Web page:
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Report - RNAS Stretton ( Warrington) December 2012.

Discussion in 'Military Sites' started by Telf, Sep 11, 2013.

  1. Telf

    Telf 28DL Regular User
    Regular User

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    On a recent outing with the Kwan and Georgie, Kwan told me I should post all explores no matter if the location and pic's aren't great.
    So here goes,

    Visited with Rikxplorer and Andyschleckscat, This was my second ever explore, And yes I know the pic's are substandard but I was just starting out into the world of urban exploring.

    Some history:

    RNAS Stretton was originally planned as a Royal Air Force night fighter station to protect Liverpool and Manchester from Luftwaffe air raids during World War II. However changes in German tactics meant that the airfield was not required so it was transferred to the Admiralty on completion. Three runways and numerous hangars had been built.
    HMS Blackcap was commissioned on 1 June 1942 and forty-one Fleet Air Arm Squadrons were based here for varying periods with some aircraft being flown directly to and from aircraft carriers operating in the Irish Sea and other nearby waters.
    Fairey Aviation used two large A1 (aircraft production) hangars on the northeast edge of the airfield for the modification, repair and flight-testing of Barracudas, Fireflies and Fulmars before they were despatched to their operational squadrons. From 1944 HMS Blackcap was also used as an Aircraft Maintenance Yard, a large hangar complex being constructed to the northwest of the airfield for this activity.

    At the end of the war American Naval Aircraft were flown into Blackcap to be broken up for disposal. The Aircraft Maintenance Yard at Blackcap meant that the airfield continued to operate and, at its peak, handled one third of all Fleet Air Arm Aircraft and all its spare engines.
    In 1947 the Fleet Air Arm decided to form Royal Naval Volunteer Reserve Squadrons. The first to be based at Stretton was 1831 Naval Air Squadron, a fighter squadron, which was reformed here on 1 June 1947, equipped with Supermarine Seafire fighters and a single North American Harvard trainer.[1] It was joined on 18 August 1952 by 1841 Naval Air Squadron, an anti-submarine squadron. Together, these Squadrons comprised the Northern Air Division which was formed at Stretton on 1 June 1952 and disbanded on 10 March 1957 together with its constituent units.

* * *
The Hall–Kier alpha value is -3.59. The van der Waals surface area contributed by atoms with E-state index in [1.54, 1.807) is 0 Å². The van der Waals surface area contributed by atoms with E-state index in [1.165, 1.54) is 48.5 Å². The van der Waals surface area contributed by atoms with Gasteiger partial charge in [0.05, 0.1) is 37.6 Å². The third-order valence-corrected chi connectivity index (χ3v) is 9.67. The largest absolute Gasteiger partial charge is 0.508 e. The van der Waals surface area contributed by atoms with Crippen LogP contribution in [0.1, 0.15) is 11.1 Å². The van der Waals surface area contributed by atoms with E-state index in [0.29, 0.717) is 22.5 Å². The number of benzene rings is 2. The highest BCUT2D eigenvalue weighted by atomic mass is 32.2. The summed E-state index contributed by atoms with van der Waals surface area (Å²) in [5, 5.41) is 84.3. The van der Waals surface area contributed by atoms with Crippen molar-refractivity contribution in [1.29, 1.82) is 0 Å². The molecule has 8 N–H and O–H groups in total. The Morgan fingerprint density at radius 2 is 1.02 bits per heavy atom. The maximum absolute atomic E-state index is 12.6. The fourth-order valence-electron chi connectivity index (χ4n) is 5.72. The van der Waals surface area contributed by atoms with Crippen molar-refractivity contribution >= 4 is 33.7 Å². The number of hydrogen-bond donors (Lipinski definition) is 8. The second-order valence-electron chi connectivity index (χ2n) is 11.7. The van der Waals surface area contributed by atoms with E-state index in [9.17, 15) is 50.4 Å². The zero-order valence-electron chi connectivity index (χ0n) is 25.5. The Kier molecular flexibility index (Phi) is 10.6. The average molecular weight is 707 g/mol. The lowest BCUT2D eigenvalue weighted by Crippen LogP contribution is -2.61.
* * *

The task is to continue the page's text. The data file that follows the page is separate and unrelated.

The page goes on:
767 Naval Air Squadron who operated Supermarine Attackers was also based in Stretton. One notable incident included an Attacker FB Mk.1, WA535 which crashed on 5 February 1953 near Winwick, fatally killing the pilot Mr Roy Edwin Collingwood (aged 22). A second fatal accident took place on 10 November 1955 in an Attacker FB Mk2 WP281 172ST which crashed near RNAS Stretton while avoiding a collision with a Percival Sea Prince. The pilot was Lt Cmdr Charles James Lavender DSC (aged 34). He is commemorated in the churchyard at Appleton Thorn.
    The last squadron based at HMS Blackcap was 728B Naval Air Squadron, formed on 13 January 1958 to operate Fairey Firefly D.8 target drones. The squadron moved in February 1958 to HMS Falcon, Hal Far, Malta.[2]
    The airfield was closed on 4 November 1958.

    It was then used by Shell to test fuels and so on but can't find much info on this, the main buildings left are all Shells leftovers.

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    A bit of original runway, Shell had recovered most of it with tarmac.
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    Runway X possibly?
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    A view from the observation tower.
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    Inside the shell building which was totally trashed and consisted of a large workshop/garage a few offices and an observation tower.
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    The fat controller.
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    Inside a fridge trailer, Not sure why they needed this??
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    The entrance to one of two air raid shelters.
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    It was lovely to see this shelter in not too bad condition, the other shelter at the other side of the site was very trashed and fire damaged.
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    A wartime building on the other side of the site close to the M56.
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    And finally an under ground area capped off from the war time days.
    [​IMG]

    Thanks for looking, Telf.
     

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